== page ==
As schools launch broad testing to track cases of COVID-19, the success of their efforts relies on addressing the concerns of all concerned.
7 min read
Katie Ramirez, left, watches as her mother, Claudia Campos, swabs the mouth of her sister, Hailey, for a COVID-19 test at a testing site in Los Angeles on Dec. 9, 2020.
Katie Ramirez, left, watches as her mother, Claudia Campos, swabs the mouth of her sister, Hailey, for a COVID-19 test at a testing site in Los Angeles.
Jae C. Hong/AP
School & District Management Interactive A Year of COVID-19: What It Looked Like for Schools
This timeline offers a look at how a full year of living and learning during the COVID-19 pandemic unfolded.
Education Week Staff
13 min read
Elementary 1 teacher Melissa Vozar sits outside of Suder Elementary in Chicago to teach a virtual class on Jan. 11, 2021. The Chicago Teachers Union said that its members voted to defy an order to return to the classroom before they are vaccinated against the coronavirus, setting up a showdown with district officials who have said such a move would amount to an illegal strike.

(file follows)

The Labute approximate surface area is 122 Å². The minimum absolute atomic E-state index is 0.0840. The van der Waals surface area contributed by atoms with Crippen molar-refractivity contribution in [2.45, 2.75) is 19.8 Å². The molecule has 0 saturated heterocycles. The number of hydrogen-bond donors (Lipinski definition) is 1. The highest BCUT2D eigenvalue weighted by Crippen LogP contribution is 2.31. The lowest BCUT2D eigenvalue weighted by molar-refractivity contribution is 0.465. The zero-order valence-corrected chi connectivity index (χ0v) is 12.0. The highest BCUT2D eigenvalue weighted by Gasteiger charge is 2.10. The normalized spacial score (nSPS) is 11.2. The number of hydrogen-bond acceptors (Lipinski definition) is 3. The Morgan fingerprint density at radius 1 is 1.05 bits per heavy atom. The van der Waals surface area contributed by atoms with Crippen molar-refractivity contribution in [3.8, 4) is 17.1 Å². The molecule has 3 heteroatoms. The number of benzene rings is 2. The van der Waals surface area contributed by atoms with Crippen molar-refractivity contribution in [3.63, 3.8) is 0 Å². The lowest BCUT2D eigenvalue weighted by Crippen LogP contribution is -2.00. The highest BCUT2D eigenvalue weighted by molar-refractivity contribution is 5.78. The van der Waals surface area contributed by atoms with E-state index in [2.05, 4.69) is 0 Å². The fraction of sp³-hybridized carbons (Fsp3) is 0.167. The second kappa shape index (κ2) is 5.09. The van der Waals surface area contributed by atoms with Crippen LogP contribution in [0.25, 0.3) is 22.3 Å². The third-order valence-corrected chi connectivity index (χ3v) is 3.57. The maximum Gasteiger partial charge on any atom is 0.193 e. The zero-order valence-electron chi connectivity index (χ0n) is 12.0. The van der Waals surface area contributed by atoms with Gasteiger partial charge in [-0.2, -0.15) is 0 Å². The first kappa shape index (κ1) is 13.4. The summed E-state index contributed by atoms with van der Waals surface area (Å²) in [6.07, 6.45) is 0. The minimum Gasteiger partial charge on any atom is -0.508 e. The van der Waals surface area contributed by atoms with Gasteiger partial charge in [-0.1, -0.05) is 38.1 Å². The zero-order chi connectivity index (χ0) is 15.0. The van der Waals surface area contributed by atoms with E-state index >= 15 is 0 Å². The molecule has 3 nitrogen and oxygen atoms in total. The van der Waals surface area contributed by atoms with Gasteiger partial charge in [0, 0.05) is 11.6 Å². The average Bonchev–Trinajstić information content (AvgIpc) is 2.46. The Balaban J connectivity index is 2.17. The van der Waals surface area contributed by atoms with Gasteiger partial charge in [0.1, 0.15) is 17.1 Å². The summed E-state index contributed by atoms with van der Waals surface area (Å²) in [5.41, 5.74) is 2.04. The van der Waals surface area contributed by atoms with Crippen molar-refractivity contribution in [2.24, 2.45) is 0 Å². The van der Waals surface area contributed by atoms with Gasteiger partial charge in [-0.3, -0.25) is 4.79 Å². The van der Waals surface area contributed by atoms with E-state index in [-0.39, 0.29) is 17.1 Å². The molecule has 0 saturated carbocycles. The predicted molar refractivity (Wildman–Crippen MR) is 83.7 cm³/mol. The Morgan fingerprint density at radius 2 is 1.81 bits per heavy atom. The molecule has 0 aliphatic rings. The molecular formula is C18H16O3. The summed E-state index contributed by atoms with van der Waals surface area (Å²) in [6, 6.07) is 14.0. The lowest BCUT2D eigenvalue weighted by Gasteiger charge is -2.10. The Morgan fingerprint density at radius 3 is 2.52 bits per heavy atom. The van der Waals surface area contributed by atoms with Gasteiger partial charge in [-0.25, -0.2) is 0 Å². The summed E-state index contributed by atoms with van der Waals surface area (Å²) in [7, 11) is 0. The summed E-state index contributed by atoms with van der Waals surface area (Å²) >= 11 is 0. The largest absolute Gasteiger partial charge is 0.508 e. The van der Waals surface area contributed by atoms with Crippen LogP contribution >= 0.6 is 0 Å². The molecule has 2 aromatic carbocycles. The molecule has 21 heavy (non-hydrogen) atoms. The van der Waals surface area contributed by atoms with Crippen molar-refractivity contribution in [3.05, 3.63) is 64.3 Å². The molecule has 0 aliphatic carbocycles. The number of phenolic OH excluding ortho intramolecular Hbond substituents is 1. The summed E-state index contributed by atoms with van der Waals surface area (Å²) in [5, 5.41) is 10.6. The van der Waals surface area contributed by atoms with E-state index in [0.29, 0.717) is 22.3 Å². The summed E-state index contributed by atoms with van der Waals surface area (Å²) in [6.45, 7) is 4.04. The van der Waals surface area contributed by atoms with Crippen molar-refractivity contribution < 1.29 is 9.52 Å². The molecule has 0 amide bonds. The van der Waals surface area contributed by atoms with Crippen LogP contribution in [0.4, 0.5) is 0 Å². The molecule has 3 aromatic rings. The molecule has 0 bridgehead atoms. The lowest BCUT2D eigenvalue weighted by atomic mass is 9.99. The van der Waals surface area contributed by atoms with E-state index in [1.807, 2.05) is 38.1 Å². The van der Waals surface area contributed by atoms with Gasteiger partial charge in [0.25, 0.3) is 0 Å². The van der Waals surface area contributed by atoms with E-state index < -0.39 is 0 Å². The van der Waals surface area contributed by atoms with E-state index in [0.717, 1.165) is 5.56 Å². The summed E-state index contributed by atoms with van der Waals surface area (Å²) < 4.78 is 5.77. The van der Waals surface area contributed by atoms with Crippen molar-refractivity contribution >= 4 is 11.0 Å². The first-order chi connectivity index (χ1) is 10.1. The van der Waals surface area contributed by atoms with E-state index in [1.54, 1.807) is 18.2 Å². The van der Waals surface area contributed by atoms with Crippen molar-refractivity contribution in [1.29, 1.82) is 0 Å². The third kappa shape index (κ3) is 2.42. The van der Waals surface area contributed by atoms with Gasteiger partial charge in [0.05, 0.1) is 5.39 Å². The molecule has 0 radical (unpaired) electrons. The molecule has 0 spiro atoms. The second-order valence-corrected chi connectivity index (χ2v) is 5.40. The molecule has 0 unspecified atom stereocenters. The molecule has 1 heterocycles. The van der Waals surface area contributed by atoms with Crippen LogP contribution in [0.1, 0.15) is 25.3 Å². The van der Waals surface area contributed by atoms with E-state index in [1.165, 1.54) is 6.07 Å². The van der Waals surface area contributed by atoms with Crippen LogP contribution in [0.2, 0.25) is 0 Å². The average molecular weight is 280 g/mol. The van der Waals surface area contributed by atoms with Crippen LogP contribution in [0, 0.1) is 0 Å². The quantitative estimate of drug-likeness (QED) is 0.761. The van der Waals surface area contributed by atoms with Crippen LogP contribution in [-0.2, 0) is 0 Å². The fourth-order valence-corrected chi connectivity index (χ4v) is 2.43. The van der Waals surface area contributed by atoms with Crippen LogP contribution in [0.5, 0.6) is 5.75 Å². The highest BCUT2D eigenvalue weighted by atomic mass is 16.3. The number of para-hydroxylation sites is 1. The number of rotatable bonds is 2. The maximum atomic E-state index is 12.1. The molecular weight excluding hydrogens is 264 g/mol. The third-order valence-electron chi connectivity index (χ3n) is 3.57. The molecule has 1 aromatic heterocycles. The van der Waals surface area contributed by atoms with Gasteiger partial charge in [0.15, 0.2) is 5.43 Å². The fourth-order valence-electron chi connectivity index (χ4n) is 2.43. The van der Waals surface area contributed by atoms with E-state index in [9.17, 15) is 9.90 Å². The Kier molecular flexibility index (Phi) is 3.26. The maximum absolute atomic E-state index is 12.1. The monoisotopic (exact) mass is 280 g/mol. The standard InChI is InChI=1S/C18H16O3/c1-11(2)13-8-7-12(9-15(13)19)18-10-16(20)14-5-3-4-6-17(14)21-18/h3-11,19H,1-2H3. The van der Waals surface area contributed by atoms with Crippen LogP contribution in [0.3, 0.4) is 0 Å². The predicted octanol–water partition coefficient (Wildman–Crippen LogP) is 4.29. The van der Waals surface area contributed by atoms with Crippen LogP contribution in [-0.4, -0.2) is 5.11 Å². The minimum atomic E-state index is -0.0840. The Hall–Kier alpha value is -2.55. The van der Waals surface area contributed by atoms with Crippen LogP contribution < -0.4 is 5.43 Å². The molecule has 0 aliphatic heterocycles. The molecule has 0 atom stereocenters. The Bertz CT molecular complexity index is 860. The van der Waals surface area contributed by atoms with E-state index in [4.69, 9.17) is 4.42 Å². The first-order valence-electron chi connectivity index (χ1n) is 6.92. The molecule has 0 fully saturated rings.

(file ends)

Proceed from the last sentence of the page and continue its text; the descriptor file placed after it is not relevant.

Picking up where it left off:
Elementary 1 teacher Melissa Vozar sits outside of Suder Elementary in Chicago to teach a virtual class on Jan. 11, 2021. The Chicago Teachers Union said that its members voted to defy an order to return to the classroom before they are vaccinated against the coronavirus, setting up a showdown with district officials who have said such a move would amount to an illegal strike.
Anthony Vazquez/Chicago Sun-Times via AP
School & District Management Most Principals, District Leaders Predict Their Schools Will Be Fully In-Person This Fall
EdWeek Research Center surveys track the growing trend to get more students back in school buildings as soon as possible.
5 min read
Assistant Principal Janette Van Gelderen, left, welcomes students at Newhall Elementary in Santa Clarita, Calif on Feb. 25, 2021. California's public schools could get $6.6 billion from the state Legislature if they return to in-person instruction by the end of March, according to a new agreement announced Monday, March 1, 2021, between Gov. Gavin Newsom and the state's legislative leaders.
Assistant Principal Janette Van Gelderen, left, welcomes students at Newhall Elementary in Santa Clarita, Calif., last month. California's public schools could get $6.6 billion from the state if they return to in-person instruction by the end of March.
Marcio Jose Sanchez/AP
School & District Management Opinion Will the Hybrid School Concept Continue After COVID-19?
In an effort to move from triage to transformation, schools should look at how they continue the hybrid model after the COVID-19 vaccine.
7 min read
Hybrid FCG
Shutterstock